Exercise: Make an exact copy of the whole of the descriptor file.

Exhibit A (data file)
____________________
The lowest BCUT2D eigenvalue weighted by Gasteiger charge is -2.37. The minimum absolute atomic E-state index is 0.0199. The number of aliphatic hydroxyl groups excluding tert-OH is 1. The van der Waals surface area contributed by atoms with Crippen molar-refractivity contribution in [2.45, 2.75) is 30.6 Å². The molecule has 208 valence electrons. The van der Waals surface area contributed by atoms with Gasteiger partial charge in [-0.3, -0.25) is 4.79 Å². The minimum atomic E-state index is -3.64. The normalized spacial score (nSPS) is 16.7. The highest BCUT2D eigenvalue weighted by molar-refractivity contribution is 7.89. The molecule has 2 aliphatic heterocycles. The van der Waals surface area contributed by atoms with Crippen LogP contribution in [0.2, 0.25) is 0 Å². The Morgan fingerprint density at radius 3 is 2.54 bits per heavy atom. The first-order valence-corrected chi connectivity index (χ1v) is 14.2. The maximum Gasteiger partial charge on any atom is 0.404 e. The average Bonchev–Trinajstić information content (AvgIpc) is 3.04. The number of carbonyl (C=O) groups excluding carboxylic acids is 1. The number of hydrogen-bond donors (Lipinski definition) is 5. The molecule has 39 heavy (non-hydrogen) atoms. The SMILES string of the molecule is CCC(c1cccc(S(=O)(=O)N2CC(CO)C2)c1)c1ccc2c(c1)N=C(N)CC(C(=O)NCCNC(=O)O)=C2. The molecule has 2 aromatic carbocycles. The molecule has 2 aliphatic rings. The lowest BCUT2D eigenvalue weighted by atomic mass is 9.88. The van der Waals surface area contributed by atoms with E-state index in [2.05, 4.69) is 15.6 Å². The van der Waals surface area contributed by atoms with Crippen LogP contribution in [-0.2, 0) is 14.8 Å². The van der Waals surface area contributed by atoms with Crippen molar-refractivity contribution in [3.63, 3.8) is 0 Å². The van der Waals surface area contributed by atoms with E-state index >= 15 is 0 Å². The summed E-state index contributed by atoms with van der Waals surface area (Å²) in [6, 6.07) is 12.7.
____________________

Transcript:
The lowest BCUT2D eigenvalue weighted by Gasteiger charge is -2.37. The minimum absolute atomic E-state index is 0.0199. The number of aliphatic hydroxyl groups excluding tert-OH is 1. The van der Waals surface area contributed by atoms with Crippen molar-refractivity contribution in [2.45, 2.75) is 30.6 Å². The molecule has 208 valence electrons. The van der Waals surface area contributed by atoms with Gasteiger partial charge in [-0.3, -0.25) is 4.79 Å². The minimum atomic E-state index is -3.64. The normalized spacial score (nSPS) is 16.7. The highest BCUT2D eigenvalue weighted by molar-refractivity contribution is 7.89. The molecule has 2 aliphatic heterocycles. The van der Waals surface area contributed by atoms with Crippen LogP contribution in [0.2, 0.25) is 0 Å². The Morgan fingerprint density at radius 3 is 2.54 bits per heavy atom. The first-order valence-corrected chi connectivity index (χ1v) is 14.2. The maximum Gasteiger partial charge on any atom is 0.404 e. The average Bonchev–Trinajstić information content (AvgIpc) is 3.04. The number of carbonyl (C=O) groups excluding carboxylic acids is 1. The number of hydrogen-bond donors (Lipinski definition) is 5. The molecule has 39 heavy (non-hydrogen) atoms. The SMILES string of the molecule is CCC(c1cccc(S(=O)(=O)N2CC(CO)C2)c1)c1ccc2c(c1)N=C(N)CC(C(=O)NCCNC(=O)O)=C2. The molecule has 2 aromatic carbocycles. The molecule has 2 aliphatic rings. The lowest BCUT2D eigenvalue weighted by atomic mass is 9.88. The van der Waals surface area contributed by atoms with E-state index in [2.05, 4.69) is 15.6 Å². The van der Waals surface area contributed by atoms with Crippen LogP contribution in [-0.2, 0) is 14.8 Å². The van der Waals surface area contributed by atoms with Crippen molar-refractivity contribution in [3.63, 3.8) is 0 Å². The van der Waals surface area contributed by atoms with E-state index >= 15 is 0 Å². The summed E-state index contributed by atoms with van der Waals surface area (Å²) in [6, 6.07) is 12.7.